Why You’re Bad at 1 Rep Maxes

A common complain amongst lifters is they are “bad at 1 rep maxes“.

You’ll often hear this complain in the form of “My 5 rep max is X so my 1 rep max should be Y but I’m 30lbs under it. What gives!?”

Because of this you’ll hear a lot of lifters say things like “they are bad at 1 rep maxes“, “they don’t have powerlifting genetics“, “they aren’t an explosive lifter“, and a whole list of other excuses.

I don’t think this is true. Sure genetics and base athletic skill will always play a part in these things, but I think being bad at maxing out is a very fixable problem. In fact the most common reason people are bad at their 1RM attempts in the first place is they never practice the skill.

With this in mid here’s the major reasons why you’re bad at 1 rep maxes.

1. You Don’t Practice The Skill

Like it or not a 1 rep max is it’s own separate skill compared to we’ll say “normal lifting“. Just because you’ve been diligently crushing your sets of fahve does not mean you are going to be good at singles.

There is a distinct skill curve when it comes to lifting weights which are in the 90-100% 1RM territory compared to lifting in the 65-85% 1RM range which is what makes up the bulk of most lifting programs. Don’t expect things to go well if you don’t actively practice lifting in this higher intensity range.

Most modern powerlifting programs now employ “daily singles” before the actual volume work for the main lifts to combat this problem.

It’ll look something like this:

LOWBAR SQUAT: 1 Set of 1 Rep @ RPE 8 followed by 5 sets of 5 reps at -20% of single

When a lifter is deeper into their programming you may even see them performing daily singles on their variation lifts as well. So not only would they single their low bar squat early in the week, but also a pause squat or another similar squat variation later on. Point being, they are getting A LOT of practice with these high intensity singles.

I will note however that these singles are NOT MAXES. This is where a lot of novice lifters can screw up with programming singles. They are often programed around RPE 7-9, the point being for you to get solid practice in, not beat yourself into the ground by constantly trying to max out every session

2. Your Program Doesn’t Match Your Goal

I’ve seen plenty of lifters who’s idea of progress is hitting a handful of sets of 8-10 for their training each day, and whenever they quote “feel good” they’ll full send a 1RM. They’ll then be disgruntled when they notice their balance is off, the weight feels like a ton of bricks, and their form is all over the place as soon as they dip under 5 reps at a high intensity.

The golden rule of everything lifting related is your programming should be specific to your goal. Wanting to be the biggest guy in the gym and wanting to be the strongest guy in the gym are two completely different goals which require completely different training programs.

You simply aren’t going to make much in the way of strength progress if all you do is high volume 10-15 rep sets chasing that pump. Will you put on a little bit of strength? Of course. But no where near the amount of progress you could with a program which consistently had you training heavy fives, triples, doubles, and singles.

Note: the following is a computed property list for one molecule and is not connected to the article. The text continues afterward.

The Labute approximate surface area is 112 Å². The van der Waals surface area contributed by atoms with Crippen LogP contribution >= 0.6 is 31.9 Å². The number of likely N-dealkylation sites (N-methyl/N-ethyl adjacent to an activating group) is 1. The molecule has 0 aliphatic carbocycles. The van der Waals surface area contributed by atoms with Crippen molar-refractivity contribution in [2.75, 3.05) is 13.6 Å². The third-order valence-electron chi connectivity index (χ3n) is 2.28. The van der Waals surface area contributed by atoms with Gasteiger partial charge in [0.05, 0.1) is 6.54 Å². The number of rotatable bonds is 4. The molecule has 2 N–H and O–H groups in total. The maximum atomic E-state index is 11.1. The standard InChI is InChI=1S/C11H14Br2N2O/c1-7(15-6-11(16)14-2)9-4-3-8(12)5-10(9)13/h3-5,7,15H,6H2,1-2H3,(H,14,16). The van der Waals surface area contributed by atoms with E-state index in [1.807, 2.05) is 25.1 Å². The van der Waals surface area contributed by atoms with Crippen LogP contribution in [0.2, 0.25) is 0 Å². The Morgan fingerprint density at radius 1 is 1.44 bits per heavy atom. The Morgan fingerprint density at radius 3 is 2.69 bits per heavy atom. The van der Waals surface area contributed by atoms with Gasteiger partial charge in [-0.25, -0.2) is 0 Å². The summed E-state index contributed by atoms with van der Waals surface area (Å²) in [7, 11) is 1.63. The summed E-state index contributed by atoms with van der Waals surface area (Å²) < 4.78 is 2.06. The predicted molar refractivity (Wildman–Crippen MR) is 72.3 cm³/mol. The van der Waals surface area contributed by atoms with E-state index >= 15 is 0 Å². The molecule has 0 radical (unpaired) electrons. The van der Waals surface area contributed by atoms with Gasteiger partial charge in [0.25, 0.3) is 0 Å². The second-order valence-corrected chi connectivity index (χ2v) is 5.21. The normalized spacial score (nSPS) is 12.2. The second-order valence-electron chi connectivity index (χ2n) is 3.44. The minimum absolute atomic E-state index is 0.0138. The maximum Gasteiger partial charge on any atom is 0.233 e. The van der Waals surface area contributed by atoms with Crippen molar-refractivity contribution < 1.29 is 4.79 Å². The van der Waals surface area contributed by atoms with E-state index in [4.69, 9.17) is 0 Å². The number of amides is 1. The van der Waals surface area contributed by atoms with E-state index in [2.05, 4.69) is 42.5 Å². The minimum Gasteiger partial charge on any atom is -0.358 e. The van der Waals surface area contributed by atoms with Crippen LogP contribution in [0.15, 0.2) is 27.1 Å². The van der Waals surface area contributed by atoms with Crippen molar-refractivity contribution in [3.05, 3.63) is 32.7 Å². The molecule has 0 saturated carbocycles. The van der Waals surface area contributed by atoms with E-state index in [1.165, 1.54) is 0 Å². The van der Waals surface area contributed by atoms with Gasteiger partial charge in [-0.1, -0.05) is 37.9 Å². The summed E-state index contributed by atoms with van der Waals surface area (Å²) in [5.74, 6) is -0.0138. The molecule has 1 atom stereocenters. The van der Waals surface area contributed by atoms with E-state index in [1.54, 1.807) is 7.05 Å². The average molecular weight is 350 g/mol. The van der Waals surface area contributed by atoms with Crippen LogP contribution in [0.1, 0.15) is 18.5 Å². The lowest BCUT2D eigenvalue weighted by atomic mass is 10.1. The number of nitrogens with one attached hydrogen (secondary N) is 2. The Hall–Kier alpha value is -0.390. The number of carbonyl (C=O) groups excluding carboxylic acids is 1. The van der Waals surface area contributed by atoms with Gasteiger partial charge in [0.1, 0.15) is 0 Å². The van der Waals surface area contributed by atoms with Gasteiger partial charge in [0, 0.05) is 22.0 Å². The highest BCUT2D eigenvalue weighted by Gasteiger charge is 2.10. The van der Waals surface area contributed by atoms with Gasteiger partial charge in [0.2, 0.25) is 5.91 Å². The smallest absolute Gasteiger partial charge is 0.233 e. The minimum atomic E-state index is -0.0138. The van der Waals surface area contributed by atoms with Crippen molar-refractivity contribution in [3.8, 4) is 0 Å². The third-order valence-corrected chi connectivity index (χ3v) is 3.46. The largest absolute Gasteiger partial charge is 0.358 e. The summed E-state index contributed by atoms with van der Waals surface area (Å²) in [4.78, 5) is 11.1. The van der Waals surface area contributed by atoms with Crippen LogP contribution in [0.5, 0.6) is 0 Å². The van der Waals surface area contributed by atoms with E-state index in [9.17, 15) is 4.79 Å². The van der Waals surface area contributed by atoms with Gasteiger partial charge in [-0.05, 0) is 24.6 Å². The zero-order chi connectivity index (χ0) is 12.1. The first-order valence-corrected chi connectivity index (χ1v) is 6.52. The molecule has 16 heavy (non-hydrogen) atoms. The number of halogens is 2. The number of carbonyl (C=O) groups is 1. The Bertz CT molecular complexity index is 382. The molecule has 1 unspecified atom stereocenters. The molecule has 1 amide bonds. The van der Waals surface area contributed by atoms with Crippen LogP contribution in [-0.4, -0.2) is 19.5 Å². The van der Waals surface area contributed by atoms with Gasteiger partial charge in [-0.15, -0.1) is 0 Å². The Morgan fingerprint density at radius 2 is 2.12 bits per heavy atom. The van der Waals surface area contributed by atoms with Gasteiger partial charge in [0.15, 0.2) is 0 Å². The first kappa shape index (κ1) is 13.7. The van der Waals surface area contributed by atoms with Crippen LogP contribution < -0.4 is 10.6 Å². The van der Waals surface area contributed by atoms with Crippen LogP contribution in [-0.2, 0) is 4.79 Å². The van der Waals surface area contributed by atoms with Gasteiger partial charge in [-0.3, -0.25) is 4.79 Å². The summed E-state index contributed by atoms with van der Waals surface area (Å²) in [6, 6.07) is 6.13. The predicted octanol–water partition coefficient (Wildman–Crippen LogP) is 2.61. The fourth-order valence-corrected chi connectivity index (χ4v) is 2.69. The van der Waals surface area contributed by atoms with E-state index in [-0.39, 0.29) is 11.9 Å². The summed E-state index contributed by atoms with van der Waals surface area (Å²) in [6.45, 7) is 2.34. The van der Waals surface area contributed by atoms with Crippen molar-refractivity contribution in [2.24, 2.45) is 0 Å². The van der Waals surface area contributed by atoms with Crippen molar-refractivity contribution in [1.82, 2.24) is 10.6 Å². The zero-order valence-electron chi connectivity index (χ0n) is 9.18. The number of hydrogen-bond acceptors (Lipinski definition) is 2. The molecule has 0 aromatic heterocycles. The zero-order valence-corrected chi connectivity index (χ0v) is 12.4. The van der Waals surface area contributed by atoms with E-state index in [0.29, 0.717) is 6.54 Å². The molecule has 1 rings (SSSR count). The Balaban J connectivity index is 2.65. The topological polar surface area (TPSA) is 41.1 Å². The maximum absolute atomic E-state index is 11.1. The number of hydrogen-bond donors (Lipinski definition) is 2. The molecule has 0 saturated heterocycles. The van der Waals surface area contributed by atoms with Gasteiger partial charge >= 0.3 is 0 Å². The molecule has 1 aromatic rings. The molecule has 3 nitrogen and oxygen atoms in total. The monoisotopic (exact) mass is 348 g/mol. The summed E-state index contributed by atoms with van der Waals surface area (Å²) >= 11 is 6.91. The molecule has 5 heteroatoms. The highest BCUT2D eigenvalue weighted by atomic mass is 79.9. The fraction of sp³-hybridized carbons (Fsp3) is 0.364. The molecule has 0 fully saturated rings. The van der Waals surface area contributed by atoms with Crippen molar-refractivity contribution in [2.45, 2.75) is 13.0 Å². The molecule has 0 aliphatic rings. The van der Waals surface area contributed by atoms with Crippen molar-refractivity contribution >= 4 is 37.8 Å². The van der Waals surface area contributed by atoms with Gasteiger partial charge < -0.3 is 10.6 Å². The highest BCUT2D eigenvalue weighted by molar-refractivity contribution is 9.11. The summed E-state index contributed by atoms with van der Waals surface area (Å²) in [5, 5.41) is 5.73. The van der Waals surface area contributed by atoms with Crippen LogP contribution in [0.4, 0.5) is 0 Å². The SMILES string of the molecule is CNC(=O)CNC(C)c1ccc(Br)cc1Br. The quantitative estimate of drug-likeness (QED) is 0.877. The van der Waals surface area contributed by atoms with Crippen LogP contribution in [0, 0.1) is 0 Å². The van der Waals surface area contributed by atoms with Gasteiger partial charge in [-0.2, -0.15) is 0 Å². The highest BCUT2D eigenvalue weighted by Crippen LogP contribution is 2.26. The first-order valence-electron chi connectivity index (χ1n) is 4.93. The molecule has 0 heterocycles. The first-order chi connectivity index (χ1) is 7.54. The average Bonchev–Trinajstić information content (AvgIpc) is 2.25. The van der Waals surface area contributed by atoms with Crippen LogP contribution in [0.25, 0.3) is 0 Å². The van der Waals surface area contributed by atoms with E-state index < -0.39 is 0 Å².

Somewhere along the line you are going to have to realize programming requires sacrifices. If you want to be really good at one rep maxes you might not be able to fit in quite as much hypertrophy work as you’d like. On the flipside, if all you want is to be a bodybuilder, understand that style of programming isn’t going to make you particularly strong. There is no perfect program out there that can give you the best of everything.

3. You Haven’t Learned the Concept of “Peaking

Peaking from a lifting viewpoint can be defined as achieving maximal preparedness for a peak performance attempt at a desired time.

An easy example of this being a powerlifter. Ideally, they will be “peaked” for the exact date of their competition not sooner, and not later.

An unfortunate truth is you simply cannot be at “max strength” year round. Your programming should have specific phases to it and regardless of which system of programming is your favorite they all follow a basic idea of building a foundation, transferring that foundation into sport specific skill work, and finally tapering down to attempt to reduce fatigue while simultaneously maintaining max performance in preparation for a max attempt.

You can’t be “ready” for the best performance of your life at any given moment so stop trying to be. A lot of the individuals I’ve seen that are disgruntled with their performance on 1RM attempts simply aren’t putting in the time to plan out their programming, and plan out exactly WHEN they want to attempt to perform. They are doing everything by “feel” and while they may be putting in hard work into their training, that’s not going to overcome a lack of planning.

The good news being, most quality powerlifting programs have peaking built into the program itself. That means even if you have no idea how to peak, all you need to do is ride out the program DON’T PROGRAM HOP and you’re going to be just fine.

Matt Molloy

Matt Molloy

I'm a graduate the University of Pittsburgh with a major in Exercise Science. I’m a local guy (North Penn) and athletics has dominated my life. I've led teams in basketball, baseball, soccer, golf and my passion, long distance running. I've been strength training for 6 years with a focus in power-lifting but have recently stretched to strongman since joining the pride here at the Den. When I’m not in the gym I enjoy, spending time with my friends, music, and relaxing and playing some video games.